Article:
When you take your first step onto the island of Mauritius, you will immediately be greeted with forts and beaches and artsy museums, all of which bear at least some amount of historical importance. Considering a significant part of the history of Mauritius is filled with the years when they were being colonised by the Dutch, the French, and the British alike, it altogether fits that the present Republic, as we know it, is built on the foundations left behind by these Europeans. As a result, visiting a British fortress in the morning, taking a detour to a Dutch museum in the evening, and dining at a French restaurant in the night is not the most unbelievable thing one can do here. While touring an island like this, it is prevalent for visitors to try and take in as much of the beauty that Mauritius has to offer, all at the same time. This is precisely why an old sugar cane factory in the middle of Trou d’Eau Douce has recently gained so much popularity among locals and tourists alike.
Victoria 1840 is the name given to that ancient sugar mill, which underwent some severe renovation to transform itself into a grand gallery which houses one of the best restaurants in all of Mauritius – Le Café des Arts. Victoria 1840 is now the home to the magnificent works of Yvette Maniglier, who was the last of all the students who tutored under the famous French artist, Henri Émile Benoît Matisse. Henri was an exceptional painter of the 19th and 20th centuries who specialised in all forms of contemporary and modern art. The paintings created by Yvette are nothing but young replicas of the same art style, twisted to add a personal flourish of the painter herself. Yvette’s paintings have now been hung up on every wall in Victoria 1840 and are even used to decorate the halls of the Café des Arts itself.
A Perfect Amalgamation of Art and Gourmet Dining
Victoria 1840 is now enclosed within the Café des Arts, and the gallery can only be visited after you book a meal for yourself in the in-house restaurant. However, contrary to popular assumption, this rule is not meant to hinder or discourage you from visiting the gallery at all. It is only meant to make your entire trip to this side of the island more enjoyable and memorable. The food which is served at the Café des Arts is exceptionally unique as, other than the traditional French cuisines, most of the gastronomies served here are original recipes of the generations of French and Mauritian owners and chefs who have lived here. Now, whether you want to try your hand at tasting the latest Creole fare, eat some unique fish cooked up in banana leaves, or want to stay within your comfort zone and relish the freshly grilled buttered langoustine, is entirely up to your discretion. This massive menu presenting before you the brilliant delicacies of the day will be handed over to you by Jocelyn Gonzales – the son of late Yvette Maniglier, the same painter whose artwork you will find adorned on every wall in the room, and who can still be credited for designing most of the furniture, dishes, and architecture of the Café. Once you enter the gates of the building, Jocelyn and his team will direct you to a sitting area where you can treat yourself with a delicious apéritif, while waiting for your 4 course meals to cook, all the while listening to a composition comprising of some generic Chanson Française and other contemporary jazz/blues resonating through the halls.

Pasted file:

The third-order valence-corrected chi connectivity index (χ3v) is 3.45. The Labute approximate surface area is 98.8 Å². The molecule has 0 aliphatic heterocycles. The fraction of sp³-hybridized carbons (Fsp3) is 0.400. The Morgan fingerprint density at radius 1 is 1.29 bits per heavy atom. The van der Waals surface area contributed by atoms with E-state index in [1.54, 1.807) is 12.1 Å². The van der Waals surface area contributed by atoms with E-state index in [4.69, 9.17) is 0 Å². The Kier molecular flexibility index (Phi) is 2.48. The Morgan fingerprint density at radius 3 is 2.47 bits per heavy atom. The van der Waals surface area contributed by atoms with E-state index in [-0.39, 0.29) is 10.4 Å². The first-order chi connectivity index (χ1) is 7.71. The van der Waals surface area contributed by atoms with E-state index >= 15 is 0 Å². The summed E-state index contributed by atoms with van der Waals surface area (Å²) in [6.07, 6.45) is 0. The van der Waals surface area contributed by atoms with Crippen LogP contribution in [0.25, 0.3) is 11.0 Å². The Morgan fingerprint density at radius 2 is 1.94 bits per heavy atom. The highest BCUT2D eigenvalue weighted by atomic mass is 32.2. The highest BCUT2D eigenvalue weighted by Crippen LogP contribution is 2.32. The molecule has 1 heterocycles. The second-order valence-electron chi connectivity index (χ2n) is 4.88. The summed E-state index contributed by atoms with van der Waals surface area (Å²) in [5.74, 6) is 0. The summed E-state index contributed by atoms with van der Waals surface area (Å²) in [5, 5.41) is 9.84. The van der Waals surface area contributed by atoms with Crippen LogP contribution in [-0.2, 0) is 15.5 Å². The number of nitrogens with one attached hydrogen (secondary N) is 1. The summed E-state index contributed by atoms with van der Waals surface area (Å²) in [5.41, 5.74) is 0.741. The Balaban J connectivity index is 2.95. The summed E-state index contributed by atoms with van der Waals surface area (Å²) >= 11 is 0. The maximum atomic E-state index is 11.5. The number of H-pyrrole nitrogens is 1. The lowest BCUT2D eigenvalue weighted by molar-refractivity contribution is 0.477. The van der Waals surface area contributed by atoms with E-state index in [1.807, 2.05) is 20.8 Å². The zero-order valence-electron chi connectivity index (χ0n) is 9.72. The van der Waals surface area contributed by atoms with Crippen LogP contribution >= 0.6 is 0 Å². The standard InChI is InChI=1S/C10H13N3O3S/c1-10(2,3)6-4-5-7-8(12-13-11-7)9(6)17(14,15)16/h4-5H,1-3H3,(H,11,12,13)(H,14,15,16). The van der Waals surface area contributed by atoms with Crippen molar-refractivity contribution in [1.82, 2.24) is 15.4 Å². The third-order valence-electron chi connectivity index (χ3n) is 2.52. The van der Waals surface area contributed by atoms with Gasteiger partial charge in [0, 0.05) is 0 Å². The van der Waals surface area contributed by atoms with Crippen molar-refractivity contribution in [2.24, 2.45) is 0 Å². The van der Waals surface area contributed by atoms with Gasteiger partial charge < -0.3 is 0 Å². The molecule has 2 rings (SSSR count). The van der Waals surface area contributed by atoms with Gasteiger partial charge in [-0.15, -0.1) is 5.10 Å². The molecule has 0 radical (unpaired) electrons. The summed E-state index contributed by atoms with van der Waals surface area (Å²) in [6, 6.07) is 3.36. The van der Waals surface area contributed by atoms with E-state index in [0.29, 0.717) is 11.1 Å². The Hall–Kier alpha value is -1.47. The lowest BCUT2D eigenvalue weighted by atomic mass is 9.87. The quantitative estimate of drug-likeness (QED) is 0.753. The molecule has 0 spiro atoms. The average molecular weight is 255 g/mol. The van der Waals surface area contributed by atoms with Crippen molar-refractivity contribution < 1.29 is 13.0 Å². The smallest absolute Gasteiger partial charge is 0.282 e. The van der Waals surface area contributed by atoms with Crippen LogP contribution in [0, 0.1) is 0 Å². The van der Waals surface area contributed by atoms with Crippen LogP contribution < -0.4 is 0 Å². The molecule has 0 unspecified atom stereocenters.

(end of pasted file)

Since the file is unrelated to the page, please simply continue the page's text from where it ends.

Visiting the Café des Arts is an intimate experience which is bound to give you the feeling of sitting in a cosy nook with your favourite book in hand, all the while being served delicacies which outshine the cuisine served in all the Michelin starred restaurants in Europe combined. The surrounding you will be subjected to is also a perfect juxtaposition of the past and present together – with a texture of ancient bricks adorning the walls contrasting perfectly with the splashes and sprays of modern art resting upon them. After you are done dining at the Café, you can finally achieve what you came here to visit in the first place – stroll through Victoria 1840. While you are in the gallery, you will witness even more of Yvette’s artwork showcasing the progression of traditional art into what we can now call modern art. Once you are inside those doors, you will inevitably forget that the place where you are standing right now once used to be an old factory with its floors streaming with wrinkled sugar canes, and be entirely bewitched by the paintings around you. As you slowly disassociate from your world and take a step into the beautiful world created by none other than Yvette Maniglier.